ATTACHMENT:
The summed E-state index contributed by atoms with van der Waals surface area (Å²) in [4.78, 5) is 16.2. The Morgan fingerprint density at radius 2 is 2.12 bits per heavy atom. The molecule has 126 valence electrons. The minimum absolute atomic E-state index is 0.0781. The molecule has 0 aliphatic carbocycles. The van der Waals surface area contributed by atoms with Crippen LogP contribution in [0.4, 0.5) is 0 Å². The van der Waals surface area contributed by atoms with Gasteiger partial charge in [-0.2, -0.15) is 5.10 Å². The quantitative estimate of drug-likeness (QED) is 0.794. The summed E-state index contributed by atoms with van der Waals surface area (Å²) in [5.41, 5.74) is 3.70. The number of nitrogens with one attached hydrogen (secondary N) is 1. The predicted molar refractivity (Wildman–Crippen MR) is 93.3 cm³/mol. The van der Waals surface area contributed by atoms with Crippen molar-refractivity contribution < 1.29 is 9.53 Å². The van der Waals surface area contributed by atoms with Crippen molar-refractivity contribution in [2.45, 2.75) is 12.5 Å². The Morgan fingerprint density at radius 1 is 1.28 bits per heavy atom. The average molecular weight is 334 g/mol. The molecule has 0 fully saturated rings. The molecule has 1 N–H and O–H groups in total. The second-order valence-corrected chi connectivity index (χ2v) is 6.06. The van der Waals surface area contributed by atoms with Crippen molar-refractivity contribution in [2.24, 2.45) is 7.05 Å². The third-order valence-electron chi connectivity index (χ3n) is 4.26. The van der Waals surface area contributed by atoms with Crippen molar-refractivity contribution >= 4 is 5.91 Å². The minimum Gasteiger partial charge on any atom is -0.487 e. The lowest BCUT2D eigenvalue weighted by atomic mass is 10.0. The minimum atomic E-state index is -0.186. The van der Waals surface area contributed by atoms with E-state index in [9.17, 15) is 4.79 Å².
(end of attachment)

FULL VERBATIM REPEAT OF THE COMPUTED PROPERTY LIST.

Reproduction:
The summed E-state index contributed by atoms with van der Waals surface area (Å²) in [4.78, 5) is 16.2. The Morgan fingerprint density at radius 2 is 2.12 bits per heavy atom. The molecule has 126 valence electrons. The minimum absolute atomic E-state index is 0.0781. The molecule has 0 aliphatic carbocycles. The van der Waals surface area contributed by atoms with Crippen LogP contribution in [0.4, 0.5) is 0 Å². The van der Waals surface area contributed by atoms with Gasteiger partial charge in [-0.2, -0.15) is 5.10 Å². The quantitative estimate of drug-likeness (QED) is 0.794. The summed E-state index contributed by atoms with van der Waals surface area (Å²) in [5.41, 5.74) is 3.70. The number of nitrogens with one attached hydrogen (secondary N) is 1. The predicted molar refractivity (Wildman–Crippen MR) is 93.3 cm³/mol. The van der Waals surface area contributed by atoms with Crippen molar-refractivity contribution < 1.29 is 9.53 Å². The van der Waals surface area contributed by atoms with Crippen molar-refractivity contribution in [2.45, 2.75) is 12.5 Å². The Morgan fingerprint density at radius 1 is 1.28 bits per heavy atom. The average molecular weight is 334 g/mol. The molecule has 0 fully saturated rings. The molecule has 1 N–H and O–H groups in total. The second-order valence-corrected chi connectivity index (χ2v) is 6.06. The van der Waals surface area contributed by atoms with Crippen molar-refractivity contribution in [2.24, 2.45) is 7.05 Å². The third-order valence-electron chi connectivity index (χ3n) is 4.26. The van der Waals surface area contributed by atoms with Crippen molar-refractivity contribution >= 4 is 5.91 Å². The minimum Gasteiger partial charge on any atom is -0.487 e. The lowest BCUT2D eigenvalue weighted by atomic mass is 10.0. The minimum atomic E-state index is -0.186. The van der Waals surface area contributed by atoms with E-state index in [9.17, 15) is 4.79 Å².